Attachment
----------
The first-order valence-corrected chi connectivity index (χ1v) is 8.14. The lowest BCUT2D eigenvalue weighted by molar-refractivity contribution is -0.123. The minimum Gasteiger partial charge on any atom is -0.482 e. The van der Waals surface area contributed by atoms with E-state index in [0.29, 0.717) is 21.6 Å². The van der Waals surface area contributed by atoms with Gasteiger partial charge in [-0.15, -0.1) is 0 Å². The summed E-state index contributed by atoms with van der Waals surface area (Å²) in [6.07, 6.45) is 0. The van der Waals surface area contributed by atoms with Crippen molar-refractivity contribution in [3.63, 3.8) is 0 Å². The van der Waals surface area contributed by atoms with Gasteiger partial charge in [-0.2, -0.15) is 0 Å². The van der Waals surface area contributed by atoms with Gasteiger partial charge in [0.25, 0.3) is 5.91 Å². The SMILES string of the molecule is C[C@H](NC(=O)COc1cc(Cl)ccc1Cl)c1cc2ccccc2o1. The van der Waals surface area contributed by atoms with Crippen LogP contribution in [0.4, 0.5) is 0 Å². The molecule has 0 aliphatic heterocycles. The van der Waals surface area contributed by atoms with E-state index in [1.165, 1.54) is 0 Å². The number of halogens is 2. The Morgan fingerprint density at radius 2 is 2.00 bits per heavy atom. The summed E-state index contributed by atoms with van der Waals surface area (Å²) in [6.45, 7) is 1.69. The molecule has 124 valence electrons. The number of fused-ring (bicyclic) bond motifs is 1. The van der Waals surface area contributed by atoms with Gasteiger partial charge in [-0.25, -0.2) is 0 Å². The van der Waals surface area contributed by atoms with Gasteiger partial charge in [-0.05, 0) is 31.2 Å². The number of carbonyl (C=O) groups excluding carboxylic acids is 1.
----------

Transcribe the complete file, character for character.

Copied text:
The first-order valence-corrected chi connectivity index (χ1v) is 8.14. The lowest BCUT2D eigenvalue weighted by molar-refractivity contribution is -0.123. The minimum Gasteiger partial charge on any atom is -0.482 e. The van der Waals surface area contributed by atoms with E-state index in [0.29, 0.717) is 21.6 Å². The van der Waals surface area contributed by atoms with Gasteiger partial charge in [-0.15, -0.1) is 0 Å². The summed E-state index contributed by atoms with van der Waals surface area (Å²) in [6.07, 6.45) is 0. The van der Waals surface area contributed by atoms with Crippen molar-refractivity contribution in [3.63, 3.8) is 0 Å². The van der Waals surface area contributed by atoms with Gasteiger partial charge in [-0.2, -0.15) is 0 Å². The van der Waals surface area contributed by atoms with Gasteiger partial charge in [0.25, 0.3) is 5.91 Å². The SMILES string of the molecule is C[C@H](NC(=O)COc1cc(Cl)ccc1Cl)c1cc2ccccc2o1. The van der Waals surface area contributed by atoms with Crippen LogP contribution in [0.4, 0.5) is 0 Å². The molecule has 0 aliphatic heterocycles. The van der Waals surface area contributed by atoms with E-state index in [1.165, 1.54) is 0 Å². The number of halogens is 2. The Morgan fingerprint density at radius 2 is 2.00 bits per heavy atom. The summed E-state index contributed by atoms with van der Waals surface area (Å²) in [6.45, 7) is 1.69. The molecule has 124 valence electrons. The number of fused-ring (bicyclic) bond motifs is 1. The van der Waals surface area contributed by atoms with Gasteiger partial charge in [-0.25, -0.2) is 0 Å². The van der Waals surface area contributed by atoms with Gasteiger partial charge in [-0.05, 0) is 31.2 Å². The number of carbonyl (C=O) groups excluding carboxylic acids is 1.